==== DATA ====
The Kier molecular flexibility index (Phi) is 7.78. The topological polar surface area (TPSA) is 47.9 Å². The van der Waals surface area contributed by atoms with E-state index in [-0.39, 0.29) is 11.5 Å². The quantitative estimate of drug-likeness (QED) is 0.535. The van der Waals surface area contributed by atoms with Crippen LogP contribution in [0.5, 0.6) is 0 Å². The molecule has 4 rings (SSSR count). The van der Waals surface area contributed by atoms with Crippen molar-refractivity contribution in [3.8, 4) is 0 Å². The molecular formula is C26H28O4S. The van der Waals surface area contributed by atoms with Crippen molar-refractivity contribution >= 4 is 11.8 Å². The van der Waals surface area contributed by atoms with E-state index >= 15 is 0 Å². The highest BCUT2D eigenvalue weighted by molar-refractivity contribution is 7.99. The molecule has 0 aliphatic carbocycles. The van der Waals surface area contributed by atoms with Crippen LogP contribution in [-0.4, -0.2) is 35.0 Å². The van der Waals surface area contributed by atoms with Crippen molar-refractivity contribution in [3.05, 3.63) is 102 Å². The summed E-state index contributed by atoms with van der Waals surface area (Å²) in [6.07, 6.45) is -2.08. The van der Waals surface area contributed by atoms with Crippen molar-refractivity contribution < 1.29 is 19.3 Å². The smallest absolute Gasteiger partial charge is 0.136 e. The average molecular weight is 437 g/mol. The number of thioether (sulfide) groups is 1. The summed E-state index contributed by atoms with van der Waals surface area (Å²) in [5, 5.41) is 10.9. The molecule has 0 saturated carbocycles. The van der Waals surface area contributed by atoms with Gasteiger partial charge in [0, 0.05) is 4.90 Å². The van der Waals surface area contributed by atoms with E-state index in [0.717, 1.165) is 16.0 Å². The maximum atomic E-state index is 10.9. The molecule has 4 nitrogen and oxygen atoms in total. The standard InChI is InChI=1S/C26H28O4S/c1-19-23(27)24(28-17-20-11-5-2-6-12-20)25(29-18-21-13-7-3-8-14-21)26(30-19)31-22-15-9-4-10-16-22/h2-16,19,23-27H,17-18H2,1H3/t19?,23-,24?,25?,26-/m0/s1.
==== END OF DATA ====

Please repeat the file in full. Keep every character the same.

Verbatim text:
The Kier molecular flexibility index (Phi) is 7.78. The topological polar surface area (TPSA) is 47.9 Å². The van der Waals surface area contributed by atoms with E-state index in [-0.39, 0.29) is 11.5 Å². The quantitative estimate of drug-likeness (QED) is 0.535. The van der Waals surface area contributed by atoms with Crippen LogP contribution in [0.5, 0.6) is 0 Å². The molecule has 4 rings (SSSR count). The van der Waals surface area contributed by atoms with Crippen molar-refractivity contribution in [3.8, 4) is 0 Å². The molecular formula is C26H28O4S. The van der Waals surface area contributed by atoms with Crippen molar-refractivity contribution >= 4 is 11.8 Å². The van der Waals surface area contributed by atoms with E-state index >= 15 is 0 Å². The highest BCUT2D eigenvalue weighted by molar-refractivity contribution is 7.99. The molecule has 0 aliphatic carbocycles. The van der Waals surface area contributed by atoms with Crippen LogP contribution in [-0.4, -0.2) is 35.0 Å². The van der Waals surface area contributed by atoms with Crippen molar-refractivity contribution in [3.05, 3.63) is 102 Å². The summed E-state index contributed by atoms with van der Waals surface area (Å²) in [6.07, 6.45) is -2.08. The van der Waals surface area contributed by atoms with Crippen molar-refractivity contribution < 1.29 is 19.3 Å². The smallest absolute Gasteiger partial charge is 0.136 e. The average molecular weight is 437 g/mol. The number of thioether (sulfide) groups is 1. The summed E-state index contributed by atoms with van der Waals surface area (Å²) in [5, 5.41) is 10.9. The molecule has 0 saturated carbocycles. The van der Waals surface area contributed by atoms with Gasteiger partial charge in [0, 0.05) is 4.90 Å². The van der Waals surface area contributed by atoms with E-state index in [0.717, 1.165) is 16.0 Å². The maximum atomic E-state index is 10.9. The molecule has 4 nitrogen and oxygen atoms in total. The standard InChI is InChI=1S/C26H28O4S/c1-19-23(27)24(28-17-20-11-5-2-6-12-20)25(29-18-21-13-7-3-8-14-21)26(30-19)31-22-15-9-4-10-16-22/h2-16,19,23-27H,17-18H2,1H3/t19?,23-,24?,25?,26-/m0/s1.